Expect the Canadian economy to turn in slightly less robust growth in 2011, thanks to a contraction in the second quarter combined with softer growth in the EU and the US, but the economy will pick up in 2012, according to RBC Economics.
September 12, 2011
by PLANT STAFF
TORONTO: Expect the Canadian economy to turn in slightly less robust growth in 2011, thanks to a contraction in the second quarter combined with softer growth in the EU and the US, but it will pick up in 2012, according to RBC Economics.
RBC downgraded its forecast for the Canadian economy in its latest Economic Outlook, which projects growth to be 2.4% this year, down 0.8% from the June forecast.
“Financial market volatility certainly took a toll on business and consumer confidence this summer. Our expectation that the global economy will avert another downturn, however, should temper the slide we’ve been seeing in the equity markets and in commodity prices,” said Craig Wright, senior vice-president and chief economist at RBC.
“We are cautiously optimistic that Canada’s economy will continue to pick up speed next year, growing at a rate of 2.5%.”
The report says the Bank of Canada will follow the US Federal Reserve and keep its interest rate low until mid-2012 when rate increases are likely, while declines in commodity prices will bring inflation down, which will remain in the bank’s core range, taking the pressure off its tightening campaign.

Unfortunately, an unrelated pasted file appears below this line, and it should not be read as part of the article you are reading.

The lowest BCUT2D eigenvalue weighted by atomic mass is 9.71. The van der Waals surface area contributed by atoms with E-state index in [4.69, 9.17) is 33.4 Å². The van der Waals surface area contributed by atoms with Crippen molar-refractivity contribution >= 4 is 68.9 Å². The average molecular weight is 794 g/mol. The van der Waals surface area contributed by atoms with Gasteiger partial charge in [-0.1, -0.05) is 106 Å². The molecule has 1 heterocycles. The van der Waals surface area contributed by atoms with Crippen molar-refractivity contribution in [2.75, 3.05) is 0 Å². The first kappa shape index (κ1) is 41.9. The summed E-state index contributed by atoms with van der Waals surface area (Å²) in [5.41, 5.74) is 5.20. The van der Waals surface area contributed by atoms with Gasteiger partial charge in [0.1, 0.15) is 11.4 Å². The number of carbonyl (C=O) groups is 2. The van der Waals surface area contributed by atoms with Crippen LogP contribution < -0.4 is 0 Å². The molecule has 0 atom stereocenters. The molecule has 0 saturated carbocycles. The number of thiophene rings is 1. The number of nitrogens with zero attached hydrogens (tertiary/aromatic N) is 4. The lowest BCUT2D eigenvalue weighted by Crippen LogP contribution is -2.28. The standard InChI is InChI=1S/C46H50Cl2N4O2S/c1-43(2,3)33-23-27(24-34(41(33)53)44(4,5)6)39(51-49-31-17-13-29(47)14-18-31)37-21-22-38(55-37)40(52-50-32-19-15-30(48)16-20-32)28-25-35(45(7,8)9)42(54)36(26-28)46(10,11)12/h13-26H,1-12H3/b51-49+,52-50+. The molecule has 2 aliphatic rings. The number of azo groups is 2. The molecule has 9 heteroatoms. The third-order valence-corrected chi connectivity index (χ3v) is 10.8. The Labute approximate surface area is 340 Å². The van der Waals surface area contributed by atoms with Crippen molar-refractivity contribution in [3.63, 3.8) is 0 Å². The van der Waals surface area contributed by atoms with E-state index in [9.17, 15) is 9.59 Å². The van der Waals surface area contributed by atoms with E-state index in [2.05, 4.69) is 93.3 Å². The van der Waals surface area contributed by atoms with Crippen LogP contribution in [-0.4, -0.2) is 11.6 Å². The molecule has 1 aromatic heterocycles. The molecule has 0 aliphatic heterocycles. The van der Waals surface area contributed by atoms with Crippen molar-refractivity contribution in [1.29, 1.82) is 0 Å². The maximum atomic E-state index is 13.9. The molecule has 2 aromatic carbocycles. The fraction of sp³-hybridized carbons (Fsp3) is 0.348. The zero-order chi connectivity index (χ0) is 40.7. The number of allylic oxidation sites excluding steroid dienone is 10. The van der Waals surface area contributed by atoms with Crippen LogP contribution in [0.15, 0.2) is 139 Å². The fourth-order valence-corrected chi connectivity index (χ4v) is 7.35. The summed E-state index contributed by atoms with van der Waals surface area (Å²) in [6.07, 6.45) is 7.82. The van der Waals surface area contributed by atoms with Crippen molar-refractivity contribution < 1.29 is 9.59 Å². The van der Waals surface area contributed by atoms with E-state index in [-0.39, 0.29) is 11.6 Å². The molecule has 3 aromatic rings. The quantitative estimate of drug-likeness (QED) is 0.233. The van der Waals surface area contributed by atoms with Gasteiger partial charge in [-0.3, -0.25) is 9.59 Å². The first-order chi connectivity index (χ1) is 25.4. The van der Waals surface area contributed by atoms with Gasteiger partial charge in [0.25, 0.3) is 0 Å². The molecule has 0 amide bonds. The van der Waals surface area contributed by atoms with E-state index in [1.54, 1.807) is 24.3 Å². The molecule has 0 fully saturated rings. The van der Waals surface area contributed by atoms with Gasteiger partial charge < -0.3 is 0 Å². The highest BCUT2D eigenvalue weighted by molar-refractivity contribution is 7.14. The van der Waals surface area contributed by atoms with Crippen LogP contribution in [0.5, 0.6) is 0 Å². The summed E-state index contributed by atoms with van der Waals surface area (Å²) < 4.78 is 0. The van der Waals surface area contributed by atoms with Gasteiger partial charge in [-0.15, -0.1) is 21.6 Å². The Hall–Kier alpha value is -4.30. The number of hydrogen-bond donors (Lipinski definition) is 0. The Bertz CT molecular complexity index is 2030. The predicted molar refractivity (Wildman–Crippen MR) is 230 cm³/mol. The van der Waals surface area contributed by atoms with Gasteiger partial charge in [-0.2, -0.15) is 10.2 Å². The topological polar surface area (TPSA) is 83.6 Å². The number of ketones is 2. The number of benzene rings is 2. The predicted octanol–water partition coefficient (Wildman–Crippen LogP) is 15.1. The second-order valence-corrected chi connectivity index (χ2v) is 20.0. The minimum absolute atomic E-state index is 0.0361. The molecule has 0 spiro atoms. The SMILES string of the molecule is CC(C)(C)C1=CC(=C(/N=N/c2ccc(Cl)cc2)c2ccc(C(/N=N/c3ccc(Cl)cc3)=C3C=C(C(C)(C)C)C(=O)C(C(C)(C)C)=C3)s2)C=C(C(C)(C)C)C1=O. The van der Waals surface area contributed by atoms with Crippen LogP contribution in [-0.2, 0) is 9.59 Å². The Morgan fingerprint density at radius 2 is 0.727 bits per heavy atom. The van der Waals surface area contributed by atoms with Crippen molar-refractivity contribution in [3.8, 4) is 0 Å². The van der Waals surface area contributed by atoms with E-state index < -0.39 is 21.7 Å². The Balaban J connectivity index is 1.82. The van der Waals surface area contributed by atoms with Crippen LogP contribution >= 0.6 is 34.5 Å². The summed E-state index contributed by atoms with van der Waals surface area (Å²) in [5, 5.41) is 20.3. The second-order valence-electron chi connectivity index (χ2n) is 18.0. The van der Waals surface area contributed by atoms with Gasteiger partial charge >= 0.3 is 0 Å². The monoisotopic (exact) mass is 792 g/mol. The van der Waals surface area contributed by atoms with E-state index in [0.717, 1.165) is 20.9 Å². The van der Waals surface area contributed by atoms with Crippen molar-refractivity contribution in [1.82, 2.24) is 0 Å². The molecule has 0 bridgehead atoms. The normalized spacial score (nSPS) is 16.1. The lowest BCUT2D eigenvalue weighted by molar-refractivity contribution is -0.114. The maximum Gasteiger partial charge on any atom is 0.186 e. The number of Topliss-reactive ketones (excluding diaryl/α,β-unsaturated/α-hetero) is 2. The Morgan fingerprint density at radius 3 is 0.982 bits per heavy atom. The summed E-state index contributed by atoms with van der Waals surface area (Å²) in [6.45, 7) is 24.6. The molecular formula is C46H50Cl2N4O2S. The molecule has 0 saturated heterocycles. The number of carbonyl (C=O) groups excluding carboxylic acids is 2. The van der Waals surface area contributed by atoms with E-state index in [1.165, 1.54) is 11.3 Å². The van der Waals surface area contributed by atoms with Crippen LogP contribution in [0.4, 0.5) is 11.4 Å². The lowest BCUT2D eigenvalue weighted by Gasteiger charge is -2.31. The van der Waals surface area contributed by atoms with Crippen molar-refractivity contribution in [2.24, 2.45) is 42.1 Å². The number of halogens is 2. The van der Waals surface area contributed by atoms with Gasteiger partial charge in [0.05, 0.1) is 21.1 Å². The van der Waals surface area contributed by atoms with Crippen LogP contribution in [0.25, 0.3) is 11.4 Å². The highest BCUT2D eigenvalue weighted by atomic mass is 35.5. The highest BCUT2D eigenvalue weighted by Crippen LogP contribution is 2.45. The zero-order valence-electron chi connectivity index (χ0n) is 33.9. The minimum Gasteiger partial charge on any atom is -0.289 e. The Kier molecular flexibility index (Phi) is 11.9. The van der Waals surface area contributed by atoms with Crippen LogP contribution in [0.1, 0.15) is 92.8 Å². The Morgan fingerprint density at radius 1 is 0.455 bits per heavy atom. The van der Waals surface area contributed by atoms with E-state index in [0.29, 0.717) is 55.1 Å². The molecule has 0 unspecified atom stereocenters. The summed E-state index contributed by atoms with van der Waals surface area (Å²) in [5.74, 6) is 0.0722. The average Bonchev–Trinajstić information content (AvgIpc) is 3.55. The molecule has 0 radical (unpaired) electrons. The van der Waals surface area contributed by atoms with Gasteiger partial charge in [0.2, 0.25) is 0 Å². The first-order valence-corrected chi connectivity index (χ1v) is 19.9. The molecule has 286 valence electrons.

Wright notes the labour market has more than fully recovered from the loss experienced in the downturn. As of August, Canada had 164,000 more people employed than during the pre-recession peak with gains concentrated in full-time jobs.
RBC reports business investment is on an upswing, growing at double-digit rates throughout 2010 and the first half of this year, thanks to improved profits, better access to financing and a stronger Canadian dollar.
At the provincial level, Saskatchewan leads growth, followed by Alberta and Newfoundland and Labrador. Manitoba is projected to improve its economic standing in 2011, while Ontario, BC and PEI will fall slightly below the national average. Quebec and the remaining Atlantic provinces trail the others.
“In the second half of this year, we expect both the Canadian and the US economies to rebound,” said Wright. “Global growth will buoy commodity prices and fears of rate cuts will turn into expectations of rate hikes and the Canadian dollar is likely to further appreciate in 2012.”
RBC Economics has cut its US growth projection by 1% to 1.7% in 2011, because of data showing a deeper recession and a weaker recovery. One-off factors such as poor weather conditions restricting non-residential construction activity, the Japanese disasters cutting into auto production and sales, and gasoline price reducing income to spend on other goods and services also cut into growth.
RBC is projecting US growth of 2.5% in 2012.
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